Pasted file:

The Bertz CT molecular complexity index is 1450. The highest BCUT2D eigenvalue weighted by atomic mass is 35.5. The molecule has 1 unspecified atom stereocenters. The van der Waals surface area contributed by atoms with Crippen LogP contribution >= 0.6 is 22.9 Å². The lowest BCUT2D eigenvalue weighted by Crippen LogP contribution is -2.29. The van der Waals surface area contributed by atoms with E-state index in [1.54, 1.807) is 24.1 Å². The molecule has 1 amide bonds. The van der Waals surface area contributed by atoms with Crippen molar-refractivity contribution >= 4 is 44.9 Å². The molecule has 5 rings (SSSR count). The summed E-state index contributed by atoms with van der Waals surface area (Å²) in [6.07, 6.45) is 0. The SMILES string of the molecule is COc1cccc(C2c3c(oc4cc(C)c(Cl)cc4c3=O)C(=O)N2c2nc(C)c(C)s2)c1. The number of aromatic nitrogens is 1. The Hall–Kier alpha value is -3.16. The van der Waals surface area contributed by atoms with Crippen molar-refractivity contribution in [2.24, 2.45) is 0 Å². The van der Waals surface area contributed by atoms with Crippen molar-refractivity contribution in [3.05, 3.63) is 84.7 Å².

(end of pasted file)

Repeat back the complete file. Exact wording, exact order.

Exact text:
The Bertz CT molecular complexity index is 1450. The highest BCUT2D eigenvalue weighted by atomic mass is 35.5. The molecule has 1 unspecified atom stereocenters. The van der Waals surface area contributed by atoms with Crippen LogP contribution >= 0.6 is 22.9 Å². The lowest BCUT2D eigenvalue weighted by Crippen LogP contribution is -2.29. The van der Waals surface area contributed by atoms with E-state index in [1.54, 1.807) is 24.1 Å². The molecule has 1 amide bonds. The van der Waals surface area contributed by atoms with Crippen molar-refractivity contribution >= 4 is 44.9 Å². The molecule has 5 rings (SSSR count). The summed E-state index contributed by atoms with van der Waals surface area (Å²) in [6.07, 6.45) is 0. The SMILES string of the molecule is COc1cccc(C2c3c(oc4cc(C)c(Cl)cc4c3=O)C(=O)N2c2nc(C)c(C)s2)c1. The number of aromatic nitrogens is 1. The Hall–Kier alpha value is -3.16. The van der Waals surface area contributed by atoms with Crippen molar-refractivity contribution in [2.24, 2.45) is 0 Å². The van der Waals surface area contributed by atoms with Crippen molar-refractivity contribution in [3.05, 3.63) is 84.7 Å².